I have been down this road for several years and am now the "manager of the meds" but of course this was a final blow to ego along with giving up driving. That was very ugly. The doctors told him repeadly that I should be in charge of the meds and I did know the routine , mg and timing ect. ect. We bought a small shirt pocket size pill battery timer that helped for awhile. Then he got so this Winter he didn't even hear the beeping and it didn't always register with him. He was missing meds and it SHOWED. I bought the timers at Mayo clinic and can provide the phone number. He was put back on the Extented Release carbio-dopia at bed time and that helps to last pretty much thru the night. Mayo said he could take one in the night also if needed. He takes Amandadine in the A.M. and P.M. as an extender. His confusion comes mostly first thing in the morning and I suppose he is depleted of the meds then. They have to have the meds first thing. He takes 1 1/2 every three hours but he had the two DBS surgeries so the stimulators are working all the time from the batteries. The timer would help you while you are away and that way the pills would be counted out for the day and you will know if he isn't taking any. Our local neurologist is strong on using the Exelon memory patch. He is on the middle dose and he says he feels so much more alert, we had known others that use it. She says it works at holding the memory problems back rather than restoring. He does seem better.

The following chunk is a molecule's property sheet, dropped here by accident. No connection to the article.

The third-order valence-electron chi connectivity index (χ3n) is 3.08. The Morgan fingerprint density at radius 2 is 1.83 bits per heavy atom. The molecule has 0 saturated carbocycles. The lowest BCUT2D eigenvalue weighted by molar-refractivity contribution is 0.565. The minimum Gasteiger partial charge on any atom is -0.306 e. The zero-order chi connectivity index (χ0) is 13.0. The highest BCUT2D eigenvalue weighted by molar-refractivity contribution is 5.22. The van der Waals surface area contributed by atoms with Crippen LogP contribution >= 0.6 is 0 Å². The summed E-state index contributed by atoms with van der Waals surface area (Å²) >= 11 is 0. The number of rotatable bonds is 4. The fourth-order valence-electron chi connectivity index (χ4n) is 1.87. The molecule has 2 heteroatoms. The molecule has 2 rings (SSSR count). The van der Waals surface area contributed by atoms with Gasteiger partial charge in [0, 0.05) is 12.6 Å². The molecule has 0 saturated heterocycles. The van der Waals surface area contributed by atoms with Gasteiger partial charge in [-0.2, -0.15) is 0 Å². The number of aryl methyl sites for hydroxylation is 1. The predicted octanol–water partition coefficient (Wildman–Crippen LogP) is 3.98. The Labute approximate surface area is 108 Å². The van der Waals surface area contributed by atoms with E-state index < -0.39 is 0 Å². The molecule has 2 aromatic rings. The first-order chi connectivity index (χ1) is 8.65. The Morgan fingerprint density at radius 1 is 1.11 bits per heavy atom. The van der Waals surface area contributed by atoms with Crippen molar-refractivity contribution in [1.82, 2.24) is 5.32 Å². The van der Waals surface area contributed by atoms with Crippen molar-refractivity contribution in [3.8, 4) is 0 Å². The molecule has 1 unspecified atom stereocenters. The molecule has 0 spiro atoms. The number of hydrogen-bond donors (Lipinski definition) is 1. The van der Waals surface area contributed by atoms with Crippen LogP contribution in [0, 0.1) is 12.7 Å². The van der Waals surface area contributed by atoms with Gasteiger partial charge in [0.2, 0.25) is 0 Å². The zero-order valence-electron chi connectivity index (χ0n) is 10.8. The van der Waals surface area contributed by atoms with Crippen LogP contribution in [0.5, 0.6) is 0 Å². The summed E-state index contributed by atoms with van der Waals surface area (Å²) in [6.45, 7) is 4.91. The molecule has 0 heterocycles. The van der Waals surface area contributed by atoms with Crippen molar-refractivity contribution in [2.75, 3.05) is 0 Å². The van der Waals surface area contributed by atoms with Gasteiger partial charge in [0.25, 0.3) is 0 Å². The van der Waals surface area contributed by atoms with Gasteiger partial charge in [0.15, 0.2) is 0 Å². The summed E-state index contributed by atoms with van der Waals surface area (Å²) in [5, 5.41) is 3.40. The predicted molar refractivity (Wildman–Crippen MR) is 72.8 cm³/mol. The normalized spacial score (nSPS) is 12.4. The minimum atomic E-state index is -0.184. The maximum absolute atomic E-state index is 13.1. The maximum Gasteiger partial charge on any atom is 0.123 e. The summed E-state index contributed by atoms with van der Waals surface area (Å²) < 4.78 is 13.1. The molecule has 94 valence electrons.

By LOHENGR1N On 2015.04.13 15:44